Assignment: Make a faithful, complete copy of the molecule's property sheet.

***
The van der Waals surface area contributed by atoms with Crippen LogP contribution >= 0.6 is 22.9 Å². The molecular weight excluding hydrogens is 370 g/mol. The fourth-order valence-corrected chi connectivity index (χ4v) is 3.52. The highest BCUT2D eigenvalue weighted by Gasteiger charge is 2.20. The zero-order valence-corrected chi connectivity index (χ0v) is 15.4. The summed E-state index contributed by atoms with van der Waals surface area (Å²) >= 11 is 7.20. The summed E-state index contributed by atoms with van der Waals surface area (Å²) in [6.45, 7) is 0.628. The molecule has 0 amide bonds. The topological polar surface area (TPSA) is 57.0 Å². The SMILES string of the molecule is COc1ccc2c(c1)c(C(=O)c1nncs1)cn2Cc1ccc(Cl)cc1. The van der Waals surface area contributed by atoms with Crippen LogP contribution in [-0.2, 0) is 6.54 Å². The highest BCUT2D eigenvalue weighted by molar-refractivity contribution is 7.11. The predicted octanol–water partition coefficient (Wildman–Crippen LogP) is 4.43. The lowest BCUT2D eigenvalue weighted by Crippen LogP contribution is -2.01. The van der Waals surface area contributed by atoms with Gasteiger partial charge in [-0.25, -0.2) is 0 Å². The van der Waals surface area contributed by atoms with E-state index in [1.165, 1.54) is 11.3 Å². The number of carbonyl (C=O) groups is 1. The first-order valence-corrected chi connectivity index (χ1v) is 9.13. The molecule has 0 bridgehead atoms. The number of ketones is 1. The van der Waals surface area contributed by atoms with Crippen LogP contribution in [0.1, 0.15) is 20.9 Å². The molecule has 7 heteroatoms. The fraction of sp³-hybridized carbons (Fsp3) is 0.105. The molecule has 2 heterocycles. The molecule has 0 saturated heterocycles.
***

The van der Waals surface area contributed by atoms with Crippen LogP contribution >= 0.6 is 22.9 Å². The molecular weight excluding hydrogens is 370 g/mol. The fourth-order valence-corrected chi connectivity index (χ4v) is 3.52. The highest BCUT2D eigenvalue weighted by Gasteiger charge is 2.20. The zero-order valence-corrected chi connectivity index (χ0v) is 15.4. The summed E-state index contributed by atoms with van der Waals surface area (Å²) >= 11 is 7.20. The summed E-state index contributed by atoms with van der Waals surface area (Å²) in [6.45, 7) is 0.628. The molecule has 0 amide bonds. The topological polar surface area (TPSA) is 57.0 Å². The SMILES string of the molecule is COc1ccc2c(c1)c(C(=O)c1nncs1)cn2Cc1ccc(Cl)cc1. The van der Waals surface area contributed by atoms with Crippen LogP contribution in [-0.2, 0) is 6.54 Å². The highest BCUT2D eigenvalue weighted by molar-refractivity contribution is 7.11. The predicted octanol–water partition coefficient (Wildman–Crippen LogP) is 4.43. The lowest BCUT2D eigenvalue weighted by Crippen LogP contribution is -2.01. The van der Waals surface area contributed by atoms with Gasteiger partial charge in [-0.25, -0.2) is 0 Å². The van der Waals surface area contributed by atoms with E-state index in [1.165, 1.54) is 11.3 Å². The number of carbonyl (C=O) groups is 1. The first-order valence-corrected chi connectivity index (χ1v) is 9.13. The molecule has 0 bridgehead atoms. The number of ketones is 1. The van der Waals surface area contributed by atoms with Crippen LogP contribution in [0.1, 0.15) is 20.9 Å². The molecule has 7 heteroatoms. The fraction of sp³-hybridized carbons (Fsp3) is 0.105. The molecule has 2 heterocycles. The molecule has 0 saturated heterocycles.